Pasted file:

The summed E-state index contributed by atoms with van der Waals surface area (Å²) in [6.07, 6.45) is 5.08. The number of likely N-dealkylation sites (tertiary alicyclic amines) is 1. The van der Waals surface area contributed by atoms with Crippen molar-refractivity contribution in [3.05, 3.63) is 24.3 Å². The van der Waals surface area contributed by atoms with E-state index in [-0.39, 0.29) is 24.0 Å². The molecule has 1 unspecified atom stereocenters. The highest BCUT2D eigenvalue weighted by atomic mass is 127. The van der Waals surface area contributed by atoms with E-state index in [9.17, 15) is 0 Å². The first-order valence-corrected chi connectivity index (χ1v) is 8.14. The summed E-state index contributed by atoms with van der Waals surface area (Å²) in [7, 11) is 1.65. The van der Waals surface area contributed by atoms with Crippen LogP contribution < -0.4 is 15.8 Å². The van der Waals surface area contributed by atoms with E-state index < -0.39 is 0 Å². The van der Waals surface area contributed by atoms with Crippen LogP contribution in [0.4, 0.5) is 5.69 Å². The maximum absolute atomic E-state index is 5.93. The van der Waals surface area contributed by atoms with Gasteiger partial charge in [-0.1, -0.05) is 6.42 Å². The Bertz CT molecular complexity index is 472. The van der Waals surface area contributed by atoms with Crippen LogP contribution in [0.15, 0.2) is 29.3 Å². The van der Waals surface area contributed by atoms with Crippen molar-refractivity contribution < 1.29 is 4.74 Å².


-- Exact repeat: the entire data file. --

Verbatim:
The summed E-state index contributed by atoms with van der Waals surface area (Å²) in [6.07, 6.45) is 5.08. The number of likely N-dealkylation sites (tertiary alicyclic amines) is 1. The van der Waals surface area contributed by atoms with Crippen molar-refractivity contribution in [3.05, 3.63) is 24.3 Å². The van der Waals surface area contributed by atoms with E-state index in [-0.39, 0.29) is 24.0 Å². The molecule has 1 unspecified atom stereocenters. The highest BCUT2D eigenvalue weighted by atomic mass is 127. The van der Waals surface area contributed by atoms with E-state index in [9.17, 15) is 0 Å². The first-order valence-corrected chi connectivity index (χ1v) is 8.14. The summed E-state index contributed by atoms with van der Waals surface area (Å²) in [7, 11) is 1.65. The van der Waals surface area contributed by atoms with Crippen LogP contribution < -0.4 is 15.8 Å². The van der Waals surface area contributed by atoms with E-state index < -0.39 is 0 Å². The van der Waals surface area contributed by atoms with Crippen LogP contribution in [0.4, 0.5) is 5.69 Å². The maximum absolute atomic E-state index is 5.93. The van der Waals surface area contributed by atoms with Gasteiger partial charge in [-0.1, -0.05) is 6.42 Å². The Bertz CT molecular complexity index is 472. The van der Waals surface area contributed by atoms with Crippen LogP contribution in [0.15, 0.2) is 29.3 Å². The van der Waals surface area contributed by atoms with Crippen molar-refractivity contribution < 1.29 is 4.74 Å².